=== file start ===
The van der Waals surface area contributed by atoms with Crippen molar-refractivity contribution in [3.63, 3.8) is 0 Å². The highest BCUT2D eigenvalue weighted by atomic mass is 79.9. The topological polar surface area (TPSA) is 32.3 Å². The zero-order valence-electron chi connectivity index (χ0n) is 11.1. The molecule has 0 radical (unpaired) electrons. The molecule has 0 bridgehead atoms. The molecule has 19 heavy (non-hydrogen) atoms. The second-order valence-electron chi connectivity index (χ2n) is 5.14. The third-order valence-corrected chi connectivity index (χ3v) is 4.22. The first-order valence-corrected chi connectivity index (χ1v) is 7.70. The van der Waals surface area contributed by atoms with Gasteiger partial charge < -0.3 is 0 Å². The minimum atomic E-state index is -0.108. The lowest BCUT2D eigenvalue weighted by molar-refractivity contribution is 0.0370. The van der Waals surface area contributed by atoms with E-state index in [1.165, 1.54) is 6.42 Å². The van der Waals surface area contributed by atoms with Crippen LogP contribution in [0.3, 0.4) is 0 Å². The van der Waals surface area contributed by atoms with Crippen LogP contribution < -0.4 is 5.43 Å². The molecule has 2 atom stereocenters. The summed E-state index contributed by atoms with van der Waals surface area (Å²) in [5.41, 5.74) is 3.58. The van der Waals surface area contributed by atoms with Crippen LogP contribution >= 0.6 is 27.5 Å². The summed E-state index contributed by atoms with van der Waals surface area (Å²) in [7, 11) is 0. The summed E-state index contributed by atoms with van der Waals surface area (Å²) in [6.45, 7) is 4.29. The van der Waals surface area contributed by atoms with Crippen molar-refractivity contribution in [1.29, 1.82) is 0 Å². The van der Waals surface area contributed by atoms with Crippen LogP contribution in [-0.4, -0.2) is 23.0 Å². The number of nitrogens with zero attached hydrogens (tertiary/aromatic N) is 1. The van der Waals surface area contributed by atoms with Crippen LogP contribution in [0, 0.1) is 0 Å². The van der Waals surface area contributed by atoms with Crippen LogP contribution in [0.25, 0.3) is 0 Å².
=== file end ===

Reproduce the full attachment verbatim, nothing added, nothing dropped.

The van der Waals surface area contributed by atoms with Crippen molar-refractivity contribution in [3.63, 3.8) is 0 Å². The highest BCUT2D eigenvalue weighted by atomic mass is 79.9. The topological polar surface area (TPSA) is 32.3 Å². The zero-order valence-electron chi connectivity index (χ0n) is 11.1. The molecule has 0 radical (unpaired) electrons. The molecule has 0 bridgehead atoms. The molecule has 19 heavy (non-hydrogen) atoms. The second-order valence-electron chi connectivity index (χ2n) is 5.14. The third-order valence-corrected chi connectivity index (χ3v) is 4.22. The first-order valence-corrected chi connectivity index (χ1v) is 7.70. The van der Waals surface area contributed by atoms with Gasteiger partial charge < -0.3 is 0 Å². The minimum atomic E-state index is -0.108. The lowest BCUT2D eigenvalue weighted by molar-refractivity contribution is 0.0370. The van der Waals surface area contributed by atoms with E-state index in [1.165, 1.54) is 6.42 Å². The van der Waals surface area contributed by atoms with Crippen LogP contribution in [0.3, 0.4) is 0 Å². The van der Waals surface area contributed by atoms with Crippen LogP contribution < -0.4 is 5.43 Å². The molecule has 2 atom stereocenters. The summed E-state index contributed by atoms with van der Waals surface area (Å²) in [5.41, 5.74) is 3.58. The van der Waals surface area contributed by atoms with Crippen LogP contribution >= 0.6 is 27.5 Å². The summed E-state index contributed by atoms with van der Waals surface area (Å²) in [7, 11) is 0. The summed E-state index contributed by atoms with van der Waals surface area (Å²) in [6.45, 7) is 4.29. The van der Waals surface area contributed by atoms with Crippen molar-refractivity contribution in [1.29, 1.82) is 0 Å². The van der Waals surface area contributed by atoms with Crippen LogP contribution in [-0.4, -0.2) is 23.0 Å². The number of nitrogens with zero attached hydrogens (tertiary/aromatic N) is 1. The van der Waals surface area contributed by atoms with Crippen LogP contribution in [0, 0.1) is 0 Å². The van der Waals surface area contributed by atoms with Crippen LogP contribution in [0.25, 0.3) is 0 Å².